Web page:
Explain the role of nationalism in the 1968 Tet Offensive during the Second Indochina War. The competing forces of nationalism played a key role in the 1968 Tet Offensive during the Second Indochina War (1954-1975). Nationalism implies a feeling of patriotism, and a strong urge to improve the country. For North Vietnam, and areas of South Vietnam, this meant a war for independence an attempt to break the ties of foreign control. Conflicting this was America’s sense of nationalism, which contorted itself in the vehement discouragement of communism. These competing forces reached a pinnacle at the Tet Offensive, a North Vietnamese response to their struggle for independence. Although considered as technically a military failure, it was evidently a success as measured by the reactions and ramifications it caused for both the Americans and the Indochinese. The 1968 Tet Offensive commenced on the eve of the celebration of the Tet festival, which in itself was regarded as a period free of conflict. The significance of holding this festival was not only the element of surprise that would be gained from holding it on a public holiday, but the historical significance as in 1789 Quang Trung led his forced into Hanoi during Tet to overthrow an army sent from China, with the goal of independence as well. The North Vietnamese hoped to replicate this victory. Just before midnight on January 30th Ho Chi Minh, president of the Democratic Republic of Vietnam (1945-1969) announced on the radio a signal for the commencement of the offensive, “…let the south and north emulate each other in fighting US aggressors! Forward! Total victory shall be ours1.” The Offensive consisted of three phases that last until October of 1968. These had severe repercussions on the American home front, American soldiers, Cambodians and Laotians and obviously the South and North Vietnamese. It became a turning point in the Second Indochinese War. The consideration of launching the Tet offensive by the North Vietnamese Army, particularly the Viet Cong, was a part of a larger struggle for independence that became a major motivation throughout the Second Indochinese War. General Giap, a key organiser in the offensive commented that the objective was, “simultaneously military, political and diplomatic2”, reflecting the encompassing nature of the offensive. They aimed to launch a major attack of North Vietnamese Forces against US troops in South Vietnam, attack as many cities as possible and then use political efforts to bring about an uprising in the South and to undermine the military and civilian confidence in the South Vietnamese Government. This was all backed up by the North Vietnamese sense of nationalism, aimed at uniting Vietnam under one communist government. As one Vietnamese refugee stated, “The Viet Cong offensive is like the tide lapping at a beach. It comes and goes. But each time, a little bit of the government’s authority is swept away.3” The attack on the American Embassy in Saigon after midnight on January 31st involved nineteen Viet Cong (VC) fighters who blew a one-metre hole in the wall of the embassy. This particular offensive signified the anti-American sentiments felt by the North Vietnamese in accordance with their nationalistic values of independence. The Viet Cong fighters were all shot but managed to impact psychologically on the confidence of the Americans, accomplishing their aim. Another significant attack was that of coastal city of Hue, the third largest city in Vietnam. This town was not only the old Imperial Capital but was both the cultural and intellectual centre of Vietnam, which was also a major unloading point for the allied troops. The headquarters of the South Vietnamese Army (ARVN) was headquartered in Hue. The North Vietnamese Army (NVA) attacked the city with mortar shells and rockets. They slammed into the citadel walls and other defensive spots, shocking the ARVN troops stationed there. They overran the citadel, raising a...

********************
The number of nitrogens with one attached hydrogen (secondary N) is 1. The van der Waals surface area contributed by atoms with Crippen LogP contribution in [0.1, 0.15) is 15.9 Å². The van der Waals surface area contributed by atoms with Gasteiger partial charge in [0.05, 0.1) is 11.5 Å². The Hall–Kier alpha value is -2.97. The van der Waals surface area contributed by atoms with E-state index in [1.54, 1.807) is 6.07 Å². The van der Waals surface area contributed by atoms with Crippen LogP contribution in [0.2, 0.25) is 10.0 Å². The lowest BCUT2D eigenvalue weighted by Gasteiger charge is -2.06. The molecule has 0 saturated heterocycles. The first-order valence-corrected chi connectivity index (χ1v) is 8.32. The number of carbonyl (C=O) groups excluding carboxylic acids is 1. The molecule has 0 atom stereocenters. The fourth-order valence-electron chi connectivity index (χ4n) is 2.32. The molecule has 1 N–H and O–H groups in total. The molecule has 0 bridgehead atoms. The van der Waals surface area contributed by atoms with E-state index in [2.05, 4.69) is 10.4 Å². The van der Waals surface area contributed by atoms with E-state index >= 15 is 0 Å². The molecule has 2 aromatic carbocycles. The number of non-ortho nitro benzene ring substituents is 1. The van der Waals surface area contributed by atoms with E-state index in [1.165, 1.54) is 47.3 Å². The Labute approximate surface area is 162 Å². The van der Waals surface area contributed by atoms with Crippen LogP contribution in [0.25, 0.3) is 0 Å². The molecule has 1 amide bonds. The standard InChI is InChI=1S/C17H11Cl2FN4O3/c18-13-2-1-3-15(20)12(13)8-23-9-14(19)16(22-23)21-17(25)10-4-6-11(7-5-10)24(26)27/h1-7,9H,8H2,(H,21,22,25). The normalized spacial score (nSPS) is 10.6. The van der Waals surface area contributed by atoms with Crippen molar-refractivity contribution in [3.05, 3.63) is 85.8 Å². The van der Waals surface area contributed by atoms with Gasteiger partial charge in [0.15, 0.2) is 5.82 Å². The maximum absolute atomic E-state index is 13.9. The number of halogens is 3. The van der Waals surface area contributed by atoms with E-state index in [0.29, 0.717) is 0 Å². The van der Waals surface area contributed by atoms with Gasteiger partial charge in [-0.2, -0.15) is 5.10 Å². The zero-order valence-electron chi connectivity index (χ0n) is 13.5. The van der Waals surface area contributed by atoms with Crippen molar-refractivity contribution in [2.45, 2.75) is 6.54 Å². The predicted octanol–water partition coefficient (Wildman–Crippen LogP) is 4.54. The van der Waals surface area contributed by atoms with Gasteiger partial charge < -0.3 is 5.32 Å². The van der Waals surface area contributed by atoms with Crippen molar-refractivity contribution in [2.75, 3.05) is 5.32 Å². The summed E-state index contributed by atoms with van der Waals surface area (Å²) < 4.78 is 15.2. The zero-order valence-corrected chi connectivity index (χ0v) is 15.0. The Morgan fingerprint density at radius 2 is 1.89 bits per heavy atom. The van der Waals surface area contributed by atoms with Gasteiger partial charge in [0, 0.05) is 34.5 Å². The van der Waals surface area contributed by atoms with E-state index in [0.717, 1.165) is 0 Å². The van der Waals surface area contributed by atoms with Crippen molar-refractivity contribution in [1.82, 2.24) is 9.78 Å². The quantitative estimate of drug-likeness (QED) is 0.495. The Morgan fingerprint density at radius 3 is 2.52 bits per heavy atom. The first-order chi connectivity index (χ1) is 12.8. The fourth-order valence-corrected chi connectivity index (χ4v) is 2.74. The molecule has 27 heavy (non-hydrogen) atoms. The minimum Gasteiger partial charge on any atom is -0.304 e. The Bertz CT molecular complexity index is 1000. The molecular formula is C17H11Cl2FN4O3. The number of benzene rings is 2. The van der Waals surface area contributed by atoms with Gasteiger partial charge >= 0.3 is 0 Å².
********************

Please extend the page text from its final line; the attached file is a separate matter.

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Anderson, D (2006). The Tet Offensive: Turning Point of the Vietnam War. Compass Point Books.
Oberdorfer, D. (1971) Tet!. Doubleday.
Simnkin, J. Internet www, page at url: http://www.spartacus.schoolnet.co.uk/VNtet.htm (last dated unknown)
Hayward, S. Internet www, page at url: http://www.ashbrook.org/publicat/dialogue/hayward-tet.html (April 2004)
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